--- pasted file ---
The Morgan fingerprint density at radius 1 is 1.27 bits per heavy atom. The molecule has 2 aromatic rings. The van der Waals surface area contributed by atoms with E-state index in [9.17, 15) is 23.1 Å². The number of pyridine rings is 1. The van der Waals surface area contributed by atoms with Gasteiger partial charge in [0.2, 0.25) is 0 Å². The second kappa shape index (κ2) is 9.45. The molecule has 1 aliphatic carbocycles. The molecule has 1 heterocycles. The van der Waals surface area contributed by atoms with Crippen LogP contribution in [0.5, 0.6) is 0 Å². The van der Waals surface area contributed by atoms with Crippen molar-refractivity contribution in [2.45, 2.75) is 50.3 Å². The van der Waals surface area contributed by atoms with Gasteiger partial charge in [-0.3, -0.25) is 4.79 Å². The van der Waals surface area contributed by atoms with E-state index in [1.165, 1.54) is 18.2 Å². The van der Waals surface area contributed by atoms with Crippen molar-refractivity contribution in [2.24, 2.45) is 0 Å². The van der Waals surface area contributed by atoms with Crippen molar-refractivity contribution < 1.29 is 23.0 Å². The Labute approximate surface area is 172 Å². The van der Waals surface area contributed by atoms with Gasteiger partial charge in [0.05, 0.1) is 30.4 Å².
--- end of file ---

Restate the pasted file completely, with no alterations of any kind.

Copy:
The Morgan fingerprint density at radius 1 is 1.27 bits per heavy atom. The molecule has 2 aromatic rings. The van der Waals surface area contributed by atoms with E-state index in [9.17, 15) is 23.1 Å². The number of pyridine rings is 1. The van der Waals surface area contributed by atoms with Gasteiger partial charge in [0.2, 0.25) is 0 Å². The second kappa shape index (κ2) is 9.45. The molecule has 1 aliphatic carbocycles. The molecule has 1 heterocycles. The van der Waals surface area contributed by atoms with Crippen LogP contribution in [0.5, 0.6) is 0 Å². The van der Waals surface area contributed by atoms with Crippen molar-refractivity contribution in [2.45, 2.75) is 50.3 Å². The van der Waals surface area contributed by atoms with Gasteiger partial charge in [-0.3, -0.25) is 4.79 Å². The van der Waals surface area contributed by atoms with E-state index in [1.165, 1.54) is 18.2 Å². The van der Waals surface area contributed by atoms with Crippen molar-refractivity contribution in [2.24, 2.45) is 0 Å². The van der Waals surface area contributed by atoms with Crippen molar-refractivity contribution < 1.29 is 23.0 Å². The Labute approximate surface area is 172 Å². The van der Waals surface area contributed by atoms with Gasteiger partial charge in [0.05, 0.1) is 30.4 Å².